I only wish I'd been able to conduct the interview myself, reading the questions precisely as written, and following-up where the opportunity presented itself. Because this was being done for video, even if I were there in person I'm not sure I would have been able to get the interview I still want with Bleszinski, which is a truly personal conversation. Video pieces like these are all about chopping up the footage and editing, not presenting a coherent dialogue:
I received copies of the raw footage, just Bleszinski shot against a green screen, so that I could pull quotes and otherwise compose the accompanying, written piece, and that raw footage was SO much more interesting to me than what showed up in the video feature.
Watching Bleszinski try not to crack up as the production assistant (or whoever) failed to mark the takes properly with the slate, and the producer said "Take seven, eight, nine" in reference to that single take was hilarious. For the record, that's not a criticism, either. I wouldn't have been fastidious with my slate for a shoot like this, either. No need.
Watching Bleszinski stop himself in the middle of a sentence because he didn't like the way it was coming out, pausing to "gestate" the question (his words), and then taking another run at the question again was fascinating. He did this because he was shooting video and therefore needed to produce succinct nuggets of answers for editing (Bleszinski is clearly a pro at this), but watching this process really made it hit home why most developers WANT public relations folks standing between them and the press. Talking to the press must be a colossal pain in the ass!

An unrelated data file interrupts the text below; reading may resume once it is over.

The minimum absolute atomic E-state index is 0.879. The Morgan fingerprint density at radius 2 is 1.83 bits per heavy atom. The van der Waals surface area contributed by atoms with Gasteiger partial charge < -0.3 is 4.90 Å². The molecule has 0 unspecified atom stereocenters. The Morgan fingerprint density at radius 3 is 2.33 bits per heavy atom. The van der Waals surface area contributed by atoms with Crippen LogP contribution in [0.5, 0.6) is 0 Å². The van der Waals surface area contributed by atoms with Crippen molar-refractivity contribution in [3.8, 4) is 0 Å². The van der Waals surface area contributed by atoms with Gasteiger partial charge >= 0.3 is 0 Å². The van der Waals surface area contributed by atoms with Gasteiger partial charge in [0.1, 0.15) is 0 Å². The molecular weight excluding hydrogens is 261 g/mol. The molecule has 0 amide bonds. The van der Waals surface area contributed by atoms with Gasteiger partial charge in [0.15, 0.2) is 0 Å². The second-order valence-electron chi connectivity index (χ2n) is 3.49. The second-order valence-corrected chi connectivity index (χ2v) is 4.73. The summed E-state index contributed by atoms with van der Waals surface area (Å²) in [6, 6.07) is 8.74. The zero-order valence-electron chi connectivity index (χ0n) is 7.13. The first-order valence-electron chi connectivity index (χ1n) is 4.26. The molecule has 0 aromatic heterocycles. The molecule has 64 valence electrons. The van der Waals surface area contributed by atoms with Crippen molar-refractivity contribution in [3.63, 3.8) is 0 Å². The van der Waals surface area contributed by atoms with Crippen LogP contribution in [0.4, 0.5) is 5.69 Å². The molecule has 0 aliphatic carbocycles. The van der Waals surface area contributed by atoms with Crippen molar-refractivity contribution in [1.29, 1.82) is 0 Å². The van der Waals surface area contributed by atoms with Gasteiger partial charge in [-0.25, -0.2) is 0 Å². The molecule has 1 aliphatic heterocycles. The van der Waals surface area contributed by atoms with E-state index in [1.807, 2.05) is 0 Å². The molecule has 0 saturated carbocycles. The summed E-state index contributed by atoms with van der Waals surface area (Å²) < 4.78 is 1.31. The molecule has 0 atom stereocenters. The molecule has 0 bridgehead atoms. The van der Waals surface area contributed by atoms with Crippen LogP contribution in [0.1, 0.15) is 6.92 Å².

I also found myself thinking "No wonder we have so few rock stars in video games." Bleszinski likes to talk about designers getting up on stage and introducing their games themselves, but the two designers who are best known for doing so, Bleszinski and Levine, have theater backgrounds, so of course they're comfortable in front of the camera. Bleszinski talks about this all the time in interviews, how most game developers are the kinds of guys who sat in their basement writing code while everyone else went out to party. I don't know enough developers to feel entirely comfortable assenting to that stereotype, but the few developers I know (and most of the game journos) ARE delightfully nerdy/geeky. So maybe Bleszinski's correct, in which case I never expect there to be more than a handful of game developers or designers who ever become public faces for the industry like he and Levine have.
Watching Bleszinski try to crack jokes with the G4 film crew, and then seeing the uncertainty in his eyes when there was no overt reaction from them, was also fascinating. Even with all his practice at this, Bleszinski still looked a little unsure of himself. Those moments of uncertainty were very true and sympathetic moments. I hope I get to spend some time with Bleszinski in person someday, off the record and not on the clock as a journo, because this idea of him being an arrogant douche, like some gamers throw at him, seems like complete and utter bullshit.